Stories that made 2022: Win, baby, win


Stories that made 2022: Win, baby, win


Stories that made 2022: Win, baby, win


As the white flag waves on 2022, we asked’s writers to reflect on the story from this year that resonated the most with them, based on any criteria they saw fit. Today, Richard S. James looks back at a story that risked being lost among a headline-rich IMSA season.

Sports Car racing had quite a year in 2022. Great battles, hard racing, championships going down to the final race – if not the final minutes of the final race. And much excitement is building for next year with the introduction of the LMDh cars as the GTP class in IMSA and adding to the counts in WEC Hypercar.

Tasked with picking my favorite story of 2022, there was much to choose from. Meyer Shank Racing’s Rolex 24 At Daytona victory a decade on after team co-owner Michael Shank’s first was a fantastic moment. GT World Challenge America had its first woman champion in Ashton Harrison, who won the Pro-Am title with Mario Farnbacher in a do-or-die Indianapolis 8 Hour finale. Then there’s Ferrari going back into factory sports car racing with its 499P Hypercar.

The story that stuck with me the most, however, wasn’t the biggest attention-grabber. It wasn’t the story of a hard-fought title, it didn’t get anywhere near the most social media shares, and it didn’t even happen in one of the top sports car championships, but rather the IMSA Michelin Pilot Challenge support series.

How can you not love a story about a guy who gets his first victory in a series, has to rush home from the next track to be with his wife for the birth of their first child, and rush back, get in the car with no practice (and starting at the back because he missed qualifying) and hand the car to his teammate in position for them to take their second consecutive victory in the most unlikely of circumstances?

Add in the fact that Robert Wickens was in his first year back racing after suffering a life-threatening – and what for most people would be career-ending – crash in an IndyCar at Pocono in 2018 that left him without the use of his legs, and it becomes more of a fairytale. Cherry on top? The second victory, after winning the Tioga Downs Casino Resort 120 at Watkins Glen seven days earlier, was at Canadian Tire Motorsports Park: a pretty good place to win for Canadians Wickens and Mark Wilkins.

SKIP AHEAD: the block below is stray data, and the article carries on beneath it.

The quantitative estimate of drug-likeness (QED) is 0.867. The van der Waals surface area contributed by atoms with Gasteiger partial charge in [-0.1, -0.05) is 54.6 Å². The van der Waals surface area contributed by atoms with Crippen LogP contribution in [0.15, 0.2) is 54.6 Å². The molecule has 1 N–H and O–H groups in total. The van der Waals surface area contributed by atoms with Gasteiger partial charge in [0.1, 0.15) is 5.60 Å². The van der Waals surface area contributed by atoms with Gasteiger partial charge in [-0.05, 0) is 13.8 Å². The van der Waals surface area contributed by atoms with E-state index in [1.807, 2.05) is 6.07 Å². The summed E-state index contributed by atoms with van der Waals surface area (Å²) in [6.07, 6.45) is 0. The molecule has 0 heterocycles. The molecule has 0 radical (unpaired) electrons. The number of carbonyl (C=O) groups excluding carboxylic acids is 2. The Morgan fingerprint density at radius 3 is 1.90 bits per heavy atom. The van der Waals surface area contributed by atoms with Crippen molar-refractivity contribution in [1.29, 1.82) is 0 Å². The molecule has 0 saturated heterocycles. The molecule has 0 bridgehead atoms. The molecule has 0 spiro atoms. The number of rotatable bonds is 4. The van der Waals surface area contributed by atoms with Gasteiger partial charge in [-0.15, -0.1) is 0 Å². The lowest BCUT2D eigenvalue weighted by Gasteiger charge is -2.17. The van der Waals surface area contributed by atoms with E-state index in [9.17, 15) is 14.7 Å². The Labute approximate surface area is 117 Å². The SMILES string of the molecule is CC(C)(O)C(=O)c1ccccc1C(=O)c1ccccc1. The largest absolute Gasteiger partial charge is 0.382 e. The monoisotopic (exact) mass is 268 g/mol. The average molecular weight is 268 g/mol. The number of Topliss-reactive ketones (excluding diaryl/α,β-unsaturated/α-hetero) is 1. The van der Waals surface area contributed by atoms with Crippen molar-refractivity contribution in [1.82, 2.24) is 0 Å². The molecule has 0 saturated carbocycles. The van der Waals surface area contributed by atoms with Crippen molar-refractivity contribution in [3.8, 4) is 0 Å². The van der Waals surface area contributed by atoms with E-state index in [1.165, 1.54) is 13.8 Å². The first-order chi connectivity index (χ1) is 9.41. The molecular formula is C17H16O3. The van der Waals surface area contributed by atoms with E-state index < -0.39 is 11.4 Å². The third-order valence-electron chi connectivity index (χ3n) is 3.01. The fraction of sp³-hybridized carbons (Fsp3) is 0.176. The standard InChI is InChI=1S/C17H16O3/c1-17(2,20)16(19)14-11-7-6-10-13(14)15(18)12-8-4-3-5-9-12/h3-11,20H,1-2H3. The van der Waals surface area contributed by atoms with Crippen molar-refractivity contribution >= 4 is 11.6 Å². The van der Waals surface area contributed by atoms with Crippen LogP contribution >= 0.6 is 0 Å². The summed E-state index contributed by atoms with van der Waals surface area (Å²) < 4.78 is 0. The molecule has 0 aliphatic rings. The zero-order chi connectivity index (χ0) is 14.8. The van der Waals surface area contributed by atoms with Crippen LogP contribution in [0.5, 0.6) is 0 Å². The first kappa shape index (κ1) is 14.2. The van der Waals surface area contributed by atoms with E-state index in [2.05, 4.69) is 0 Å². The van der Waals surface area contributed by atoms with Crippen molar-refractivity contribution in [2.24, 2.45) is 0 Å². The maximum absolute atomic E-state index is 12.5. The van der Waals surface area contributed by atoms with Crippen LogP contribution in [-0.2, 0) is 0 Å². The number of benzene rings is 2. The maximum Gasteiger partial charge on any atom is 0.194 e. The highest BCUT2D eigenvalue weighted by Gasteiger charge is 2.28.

After winning at Watkins Glen, Wickens and Wilkins went straight to CTMP outside of Toronto ahead of the following week’s race to perform manufacturer activities for Hyundai Canada. But after a visit to the doctor on that Thursday, Robert’s wife Karli let him know that delivery was coming sooner than expected. He needed to be home by the next morning.

Wickens drove late into the night to get back to Indianapolis for the birth of their first child, Wesley Joseph Wickens. With mother and baby doing fine, Wickens jetted back to CTMP to race in the Canadian Tire Motorsports Park 120. You know what happened next – a most improbable, but roundly celebrated, victory.

As you likely know, Wickens drives with hand controls, and has to be assisted out of the car at the end of his stint before handing over to Wilkins. Wilkins, a stellar driver who has raced many different cars from touring to GT3, has been a bit overshadowed this season by his well-known teammate with the great story, but never stops smiling. The two have combined to perform well in the Hyundai Elantra N TCR car this season, and Wickens finished sixth in the IMPC Touring Car points standings (Wilkins had to miss a race).

The second victory after the birth of Wesley Joseph was the most feel-good of feel-good stories. Add in a stellar headline – associate editor Cody Globig gets the credit for that – and it was indeed a most memorable day, and hopefully a memorable report. Here’s looking forward to more great stories in 2023.

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